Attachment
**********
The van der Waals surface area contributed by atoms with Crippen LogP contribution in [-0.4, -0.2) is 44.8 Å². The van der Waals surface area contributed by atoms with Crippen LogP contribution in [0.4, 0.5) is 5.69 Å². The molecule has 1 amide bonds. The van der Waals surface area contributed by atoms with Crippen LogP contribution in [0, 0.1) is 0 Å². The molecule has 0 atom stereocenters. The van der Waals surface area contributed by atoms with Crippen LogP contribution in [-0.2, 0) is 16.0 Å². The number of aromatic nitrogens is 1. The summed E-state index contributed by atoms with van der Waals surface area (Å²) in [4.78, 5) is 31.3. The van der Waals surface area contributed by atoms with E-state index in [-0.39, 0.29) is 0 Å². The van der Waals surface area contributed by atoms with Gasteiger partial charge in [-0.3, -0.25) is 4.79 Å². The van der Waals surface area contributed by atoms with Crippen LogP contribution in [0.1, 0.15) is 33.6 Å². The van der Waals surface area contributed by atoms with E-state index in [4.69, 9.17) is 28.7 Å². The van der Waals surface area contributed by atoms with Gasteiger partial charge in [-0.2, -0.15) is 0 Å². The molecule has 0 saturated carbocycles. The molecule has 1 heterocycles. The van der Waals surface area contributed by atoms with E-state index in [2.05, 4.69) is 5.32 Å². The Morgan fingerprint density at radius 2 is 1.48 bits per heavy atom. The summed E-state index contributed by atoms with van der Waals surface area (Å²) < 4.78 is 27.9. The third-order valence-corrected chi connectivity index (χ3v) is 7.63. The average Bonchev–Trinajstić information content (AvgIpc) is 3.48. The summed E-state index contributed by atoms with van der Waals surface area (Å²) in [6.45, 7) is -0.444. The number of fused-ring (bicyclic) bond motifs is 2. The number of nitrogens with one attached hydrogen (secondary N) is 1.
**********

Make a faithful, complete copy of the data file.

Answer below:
The van der Waals surface area contributed by atoms with Crippen LogP contribution in [-0.4, -0.2) is 44.8 Å². The van der Waals surface area contributed by atoms with Crippen LogP contribution in [0.4, 0.5) is 5.69 Å². The molecule has 1 amide bonds. The van der Waals surface area contributed by atoms with Crippen LogP contribution in [0, 0.1) is 0 Å². The molecule has 0 atom stereocenters. The van der Waals surface area contributed by atoms with Crippen LogP contribution in [-0.2, 0) is 16.0 Å². The number of aromatic nitrogens is 1. The summed E-state index contributed by atoms with van der Waals surface area (Å²) in [4.78, 5) is 31.3. The van der Waals surface area contributed by atoms with E-state index in [-0.39, 0.29) is 0 Å². The van der Waals surface area contributed by atoms with Gasteiger partial charge in [-0.3, -0.25) is 4.79 Å². The van der Waals surface area contributed by atoms with Crippen LogP contribution in [0.1, 0.15) is 33.6 Å². The van der Waals surface area contributed by atoms with E-state index in [4.69, 9.17) is 28.7 Å². The van der Waals surface area contributed by atoms with Gasteiger partial charge in [-0.2, -0.15) is 0 Å². The molecule has 0 saturated carbocycles. The molecule has 1 heterocycles. The van der Waals surface area contributed by atoms with E-state index in [2.05, 4.69) is 5.32 Å². The Morgan fingerprint density at radius 2 is 1.48 bits per heavy atom. The summed E-state index contributed by atoms with van der Waals surface area (Å²) < 4.78 is 27.9. The third-order valence-corrected chi connectivity index (χ3v) is 7.63. The average Bonchev–Trinajstić information content (AvgIpc) is 3.48. The summed E-state index contributed by atoms with van der Waals surface area (Å²) in [6.45, 7) is -0.444. The number of fused-ring (bicyclic) bond motifs is 2. The number of nitrogens with one attached hydrogen (secondary N) is 1.